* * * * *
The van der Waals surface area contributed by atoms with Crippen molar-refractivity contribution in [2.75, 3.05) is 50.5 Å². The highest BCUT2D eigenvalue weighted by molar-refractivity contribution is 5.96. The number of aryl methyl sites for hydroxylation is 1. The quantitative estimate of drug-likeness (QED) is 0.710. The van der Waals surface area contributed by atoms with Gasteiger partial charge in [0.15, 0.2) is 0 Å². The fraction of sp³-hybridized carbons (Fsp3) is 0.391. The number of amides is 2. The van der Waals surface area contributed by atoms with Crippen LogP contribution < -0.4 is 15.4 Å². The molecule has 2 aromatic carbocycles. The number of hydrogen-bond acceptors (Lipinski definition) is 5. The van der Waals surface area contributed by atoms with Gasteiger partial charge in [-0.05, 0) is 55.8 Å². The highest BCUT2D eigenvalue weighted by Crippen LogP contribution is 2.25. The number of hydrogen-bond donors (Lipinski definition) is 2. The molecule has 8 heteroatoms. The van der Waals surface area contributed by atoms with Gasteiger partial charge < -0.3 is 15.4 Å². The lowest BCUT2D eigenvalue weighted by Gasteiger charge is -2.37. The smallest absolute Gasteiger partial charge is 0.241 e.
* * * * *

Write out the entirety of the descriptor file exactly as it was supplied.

The van der Waals surface area contributed by atoms with Crippen molar-refractivity contribution in [2.75, 3.05) is 50.5 Å². The highest BCUT2D eigenvalue weighted by molar-refractivity contribution is 5.96. The number of aryl methyl sites for hydroxylation is 1. The quantitative estimate of drug-likeness (QED) is 0.710. The van der Waals surface area contributed by atoms with Gasteiger partial charge in [0.15, 0.2) is 0 Å². The fraction of sp³-hybridized carbons (Fsp3) is 0.391. The number of amides is 2. The van der Waals surface area contributed by atoms with Crippen LogP contribution < -0.4 is 15.4 Å². The molecule has 2 aromatic carbocycles. The number of hydrogen-bond acceptors (Lipinski definition) is 5. The van der Waals surface area contributed by atoms with Gasteiger partial charge in [-0.05, 0) is 55.8 Å². The highest BCUT2D eigenvalue weighted by Crippen LogP contribution is 2.25. The number of hydrogen-bond donors (Lipinski definition) is 2. The molecule has 8 heteroatoms. The van der Waals surface area contributed by atoms with Gasteiger partial charge < -0.3 is 15.4 Å². The lowest BCUT2D eigenvalue weighted by Gasteiger charge is -2.37. The smallest absolute Gasteiger partial charge is 0.241 e.